Accidents and Fault Determination in Ontario
There is no doubt a million thoughts and emotions run through you when you’ve been involved in an accident, and it’s likely that only after things have settled you can begin to process what happened. Was your car stopped when it was rear-ended, or was it moving forward at the time? A detail that seems so small can make a big difference in determining who is at fault for that particular collision.
All accidents are reviewed using the Ontario Fault Determination Rules, established by the Parliament of Ontario. There are three conditions that insurance companies (or claims adjusters – individuals who work for the insurance company’s claims department who investigate the details of the accident) have to follow in order to determine who is at fault for a collision. They are:
- Fault is determined through direct or indirect action of its insured persons, using the fault rules
- Fault is determined without caring about the circumstances, including weather conditions, the road conditions, visibility, or actions of pedestrians
- Location of the damage on a car isn’t evidence of what happened in the accident
With these steps in mind, an adjuster will have to try to recreate an accident as best as possible to determine fault. They will do this by gathering what evidence and statements are available, and they will do this by using the following methods:
- Details about the accident provided by the driver to the adjuster or police officer(s)
- Details about the accident provided by the responding police officer(s) to the adjuster
- Dashboard camera video
The investigation doesn’t end there, though. There is also the question of what percentage of fault each driver involved in an accident must be assigned. These figures can be either 0%, 25%, 50%, 75%, or 100%. The adjuster must then consider whether more than one fault determination rule applies to the accident. If only one rule applies, then the percentage determination is an easy 0% (driver A) and 100% (driver B). If more than one rule applies, then the following is considered:
- The one that gives the lower fault percentage is used
- If each insured driver breaks a fault rule where each driver is both 0% and 100% at fault, then a 50/50 fault determination will be applied
Let’s go back to the example provided at the beginning of the post: you get rear-ended (by driver C) and the collision propels you (driver B) into the vehicle in front of you (driver A), causing a multi-vehicle collision. Seems pretty straight-forward. Driver C will obviously be solely responsible and deemed 100% at fault, right? Wrong. Remember how I mentioned that there was a difference between whether your vehicle was moving or not? Here’s where that comes into play.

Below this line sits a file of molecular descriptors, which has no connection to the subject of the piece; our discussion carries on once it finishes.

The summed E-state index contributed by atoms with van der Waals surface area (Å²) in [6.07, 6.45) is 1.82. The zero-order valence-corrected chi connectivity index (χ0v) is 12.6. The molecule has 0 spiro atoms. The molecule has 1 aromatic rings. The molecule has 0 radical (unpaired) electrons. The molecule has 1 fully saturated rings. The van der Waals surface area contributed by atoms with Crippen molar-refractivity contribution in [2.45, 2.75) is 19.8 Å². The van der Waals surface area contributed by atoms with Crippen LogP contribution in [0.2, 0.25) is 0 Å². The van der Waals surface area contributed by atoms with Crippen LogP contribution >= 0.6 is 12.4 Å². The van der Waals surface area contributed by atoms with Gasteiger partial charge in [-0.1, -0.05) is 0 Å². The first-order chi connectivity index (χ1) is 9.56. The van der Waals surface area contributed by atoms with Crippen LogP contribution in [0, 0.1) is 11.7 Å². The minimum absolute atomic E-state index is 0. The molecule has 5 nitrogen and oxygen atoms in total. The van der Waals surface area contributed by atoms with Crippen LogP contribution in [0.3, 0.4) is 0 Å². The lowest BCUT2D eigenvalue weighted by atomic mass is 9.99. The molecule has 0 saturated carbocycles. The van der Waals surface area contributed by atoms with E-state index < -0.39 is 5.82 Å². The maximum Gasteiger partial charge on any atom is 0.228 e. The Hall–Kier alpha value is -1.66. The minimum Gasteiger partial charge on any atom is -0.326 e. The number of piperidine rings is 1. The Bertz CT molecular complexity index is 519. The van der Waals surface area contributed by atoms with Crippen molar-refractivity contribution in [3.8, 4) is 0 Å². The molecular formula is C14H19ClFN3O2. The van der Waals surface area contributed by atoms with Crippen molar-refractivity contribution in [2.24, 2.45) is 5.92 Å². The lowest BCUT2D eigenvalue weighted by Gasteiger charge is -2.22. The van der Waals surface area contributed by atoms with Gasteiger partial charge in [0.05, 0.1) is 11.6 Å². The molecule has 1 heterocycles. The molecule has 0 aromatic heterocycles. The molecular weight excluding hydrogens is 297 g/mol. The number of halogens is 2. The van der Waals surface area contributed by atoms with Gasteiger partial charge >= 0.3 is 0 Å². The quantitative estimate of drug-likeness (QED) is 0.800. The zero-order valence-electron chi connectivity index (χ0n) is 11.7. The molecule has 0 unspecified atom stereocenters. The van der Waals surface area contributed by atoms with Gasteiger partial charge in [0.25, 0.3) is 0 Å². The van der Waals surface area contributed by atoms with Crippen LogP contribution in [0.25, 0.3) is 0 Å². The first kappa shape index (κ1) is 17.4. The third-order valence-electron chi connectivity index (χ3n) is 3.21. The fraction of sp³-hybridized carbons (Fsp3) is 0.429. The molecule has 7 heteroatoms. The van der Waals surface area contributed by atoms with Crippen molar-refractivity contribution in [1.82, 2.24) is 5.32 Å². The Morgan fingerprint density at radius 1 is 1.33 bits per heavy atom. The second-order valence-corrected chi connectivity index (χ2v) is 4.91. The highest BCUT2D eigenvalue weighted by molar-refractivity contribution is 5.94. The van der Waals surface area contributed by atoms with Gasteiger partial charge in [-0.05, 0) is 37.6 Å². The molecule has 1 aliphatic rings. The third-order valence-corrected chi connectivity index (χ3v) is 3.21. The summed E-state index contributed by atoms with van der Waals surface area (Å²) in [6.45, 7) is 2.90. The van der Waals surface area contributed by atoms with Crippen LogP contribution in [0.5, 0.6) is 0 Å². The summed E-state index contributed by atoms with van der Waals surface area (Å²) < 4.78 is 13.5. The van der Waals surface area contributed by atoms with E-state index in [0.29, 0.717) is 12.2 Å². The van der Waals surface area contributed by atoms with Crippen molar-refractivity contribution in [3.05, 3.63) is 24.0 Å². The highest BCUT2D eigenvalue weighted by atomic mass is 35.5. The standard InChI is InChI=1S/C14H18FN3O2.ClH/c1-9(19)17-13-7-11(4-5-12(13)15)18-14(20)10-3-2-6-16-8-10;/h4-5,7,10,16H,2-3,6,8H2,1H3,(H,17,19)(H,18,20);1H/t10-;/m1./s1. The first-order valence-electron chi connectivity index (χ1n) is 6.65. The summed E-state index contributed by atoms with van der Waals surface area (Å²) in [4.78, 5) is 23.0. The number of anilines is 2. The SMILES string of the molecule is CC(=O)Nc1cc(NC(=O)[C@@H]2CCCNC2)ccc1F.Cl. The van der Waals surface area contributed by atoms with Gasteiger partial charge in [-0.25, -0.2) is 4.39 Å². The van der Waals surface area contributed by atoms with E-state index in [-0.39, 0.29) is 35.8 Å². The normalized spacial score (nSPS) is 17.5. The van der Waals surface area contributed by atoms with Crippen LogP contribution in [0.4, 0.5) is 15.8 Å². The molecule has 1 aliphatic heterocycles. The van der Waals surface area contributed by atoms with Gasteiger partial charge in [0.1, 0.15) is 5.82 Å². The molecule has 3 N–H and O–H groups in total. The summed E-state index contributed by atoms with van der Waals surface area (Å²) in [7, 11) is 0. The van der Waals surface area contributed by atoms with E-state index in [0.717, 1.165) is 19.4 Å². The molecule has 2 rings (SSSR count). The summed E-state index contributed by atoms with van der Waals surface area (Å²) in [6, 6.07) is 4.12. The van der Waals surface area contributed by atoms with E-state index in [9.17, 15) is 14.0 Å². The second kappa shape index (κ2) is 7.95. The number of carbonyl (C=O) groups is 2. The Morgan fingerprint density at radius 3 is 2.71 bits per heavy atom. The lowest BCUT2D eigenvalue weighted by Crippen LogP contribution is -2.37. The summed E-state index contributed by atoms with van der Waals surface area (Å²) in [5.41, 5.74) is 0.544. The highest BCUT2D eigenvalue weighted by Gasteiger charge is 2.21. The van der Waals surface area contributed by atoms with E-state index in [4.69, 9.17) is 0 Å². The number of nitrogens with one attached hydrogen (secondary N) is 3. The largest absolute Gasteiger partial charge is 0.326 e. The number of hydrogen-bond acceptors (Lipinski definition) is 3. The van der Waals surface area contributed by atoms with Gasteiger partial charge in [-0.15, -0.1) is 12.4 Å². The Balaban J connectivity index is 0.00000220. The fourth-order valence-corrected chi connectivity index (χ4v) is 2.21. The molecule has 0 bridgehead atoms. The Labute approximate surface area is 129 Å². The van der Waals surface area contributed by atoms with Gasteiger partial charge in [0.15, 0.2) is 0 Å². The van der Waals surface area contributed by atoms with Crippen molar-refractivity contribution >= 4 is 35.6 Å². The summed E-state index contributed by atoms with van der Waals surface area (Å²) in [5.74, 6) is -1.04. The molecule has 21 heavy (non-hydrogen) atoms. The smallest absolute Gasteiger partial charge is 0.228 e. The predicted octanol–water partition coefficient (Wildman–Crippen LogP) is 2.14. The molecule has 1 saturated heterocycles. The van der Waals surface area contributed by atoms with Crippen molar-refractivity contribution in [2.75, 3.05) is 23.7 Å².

If you were at a complete stop and get hit by driver C, an action which forces your vehicle into driver A’s car, then yes, driver C will be 100% at fault, but if all vehicles were in any way moving forward, then as the middle vehicle, you will also be deemed partially at fault (for hitting driver A). This would result in a 0% at fault for driver A, a 50% at fault for you and a 100% at fault for driver C. Though those numbers combined equal 150%, these percentages are not “out of 100” as they normally are. They’re used as data for insurance companies to help assess your level of risk as a driver.
If you are ever involved in an at fault accident and want to be compensated by your insurance company for the damage to your vehicle, you need to make sure that you have collision coverage on your policy. If you don’t, it’s important to know that you cannot add it at that time so that your insurance company will pay for damages. However, if you’re involved in a collision to which you are not at fault, you can claim the repair of the damages under your direct compensation-property damage coverage.
If you have any questions regarding what coverages your policy has or how they work, please contact your broker for help.